Congress enacted the Fees Awards Act to encourage private citizens to enforce fundamental rights under the civil rights laws.9 Quite simply, the policy behind the Act is to encourage compliance with and enforcement of those laws. Maher v. Gagne, 448 U.S. 122, 100 S.Ct. 2570, 65 L.Ed.2d 653 (1980); Maine v. Thiboutot, 448 U.S. 1, 100 S.Ct. 2502, 65 L.Ed.2d 555 (1980); Ross v. Horn, 598 F.2d 1312 (3d Cir. 1979); cert. denied, 448 U.S. 906, 100 S.Ct. 3048, 65 L.Ed.2d 1136; Skehan v. Bd. of Trustees, 590 F.2d 470 (3d Cir. 1978), cert. denied, 444 U.S. 832, 100 S.Ct. 61, 62 L.Ed.2d 41 (1979). See also, S.Rep.No.94-1011, 94th Cong., 2d Sess. 2, reprinted in (1976) U.S.Code Cong. & Admin.News, pp. 5908, 5910. Congress has noted that the primary goal of the Act is "to promote the enforcement of the Federal Civil Rights Acts, as Congress intended, and to achieve uniformity in those statutes and justice for all citizens." H.R.Rep.No.94-1558, 94th Cong., 2d Sess. 1, 19 (1976). See Rodriguez v. Taylor, 569 F.2d 1231, 1245 (3d Cir.1977), cert. denied, 436 U.S. 913, 98 S.Ct. 2254, 56 L.Ed.2d 414 (1978). Courts have stated that the Act must be liberally construed to achieve these ends. Mid-Hudson Legal Service, Inc. v. G. & U., Inc., 578 F.2d 34, 37 (2d Cir. 1978); Dennis v. Chang, 611 F.2d 1302, 1306 (9th Cir. 1980).


The district court in this case outlined clearly its view of the public policy involved:


The public policy embodied in Section 1988 is a vital one. Congress could not have been clearer in its intent or in the seriousness it attached to the attorneys' fees provisions. The use of words such as 'essential' and 'integral' is prevalent in the legislative history and in the cases construing the Act. The policy is, quite clearly, an important one.


520 F.Supp. at 864. The court was referring, among other things, to the Senate Report's unambiguous statement of the policy behind the Act:


Fee awards are an integral part of the remedies necessary to obtain such compliance (with the civil rights laws) ... If our civil rights laws are not to become mere hollow pronouncements which the average citizen cannot enforce, we must maintain the traditionally effective remedy of fee shifting in these cases.


S.Rep.No.94-1011 at 5913 (emphasis added).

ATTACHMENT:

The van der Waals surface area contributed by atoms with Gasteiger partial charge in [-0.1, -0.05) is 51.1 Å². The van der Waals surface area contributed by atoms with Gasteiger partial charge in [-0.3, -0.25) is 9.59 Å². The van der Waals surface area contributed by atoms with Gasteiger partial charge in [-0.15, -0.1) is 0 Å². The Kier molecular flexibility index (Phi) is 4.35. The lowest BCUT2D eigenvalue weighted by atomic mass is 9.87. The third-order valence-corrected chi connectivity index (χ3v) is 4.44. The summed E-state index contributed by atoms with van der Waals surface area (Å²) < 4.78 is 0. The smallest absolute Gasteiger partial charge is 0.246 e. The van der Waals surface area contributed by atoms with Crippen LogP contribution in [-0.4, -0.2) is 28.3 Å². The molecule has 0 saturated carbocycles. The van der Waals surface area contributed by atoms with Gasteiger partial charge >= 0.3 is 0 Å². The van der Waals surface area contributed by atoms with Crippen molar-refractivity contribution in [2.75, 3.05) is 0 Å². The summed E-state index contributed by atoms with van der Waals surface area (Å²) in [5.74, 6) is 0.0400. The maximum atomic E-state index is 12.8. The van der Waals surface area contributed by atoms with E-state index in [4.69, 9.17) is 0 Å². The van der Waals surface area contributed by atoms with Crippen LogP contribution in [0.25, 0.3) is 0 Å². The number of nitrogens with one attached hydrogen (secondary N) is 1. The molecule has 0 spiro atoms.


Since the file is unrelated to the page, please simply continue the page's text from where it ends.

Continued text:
An important aspect of the enforcement scheme designed by Congress is the collection of attorneys' fees from the states when states are losing defendants. It is clear that Congress contemplated that states and state officials would often be the targets of civil rights actions:


(D)efendants in these (civil rights) cases are often state or local bodies of state or local officials. In such cases, it is intended that attorneys' fees, like other items of costs, will be collected either directly from the official, in his official capacity, from funds of his agency or under his control, or from the state or local government (whether or not the agency or government is a named party).


S.R.No.94-1011, supra, at 5913 (footnotes omitted).


In Hutto v. Finney, 437 U.S. 678, 694, 98 S.Ct. 2565, 2575, 57 L.Ed.2d 522 (1978), the Supreme Court held that the Eleventh Amendment did not bar an award of attorneys' fees against a state. The Court noted:


The (Awards) Act itself could not be broader. It applies to 'any' action brought to enforce certain civil rights laws. It contains no hint of an exception for States defending injunctive actions, indeed, the Act primarily applies to laws passed specifically to restrain state action. See, e.g., 42 U.S.C. § 1983.... The House Report is in accord: 'The greater resources available to governments provide an ample base from which fees can be awarded to the prevailing plaintiff in suits against governmental officials or entities.' H.R.Rep.No.94-1558, p. 7 (1976).


437 U.S. at 694, 98 S.Ct. at 2575.


It is well settled that Congress intended legal service programs, like private attorneys, to receive fees under the Fees Awards Act. Courts have awarded attorney's fees without regard to plaintiffs' ability to pay for counsel or the availability of free legal counsel. Riddell v. National Democratic Party, 624 F.2d 539, 543 (5th Cir. 1980). In Rodriguez v. Taylor, 569 F.2d 1231, 1245 (3d Cir. 1977), we stated: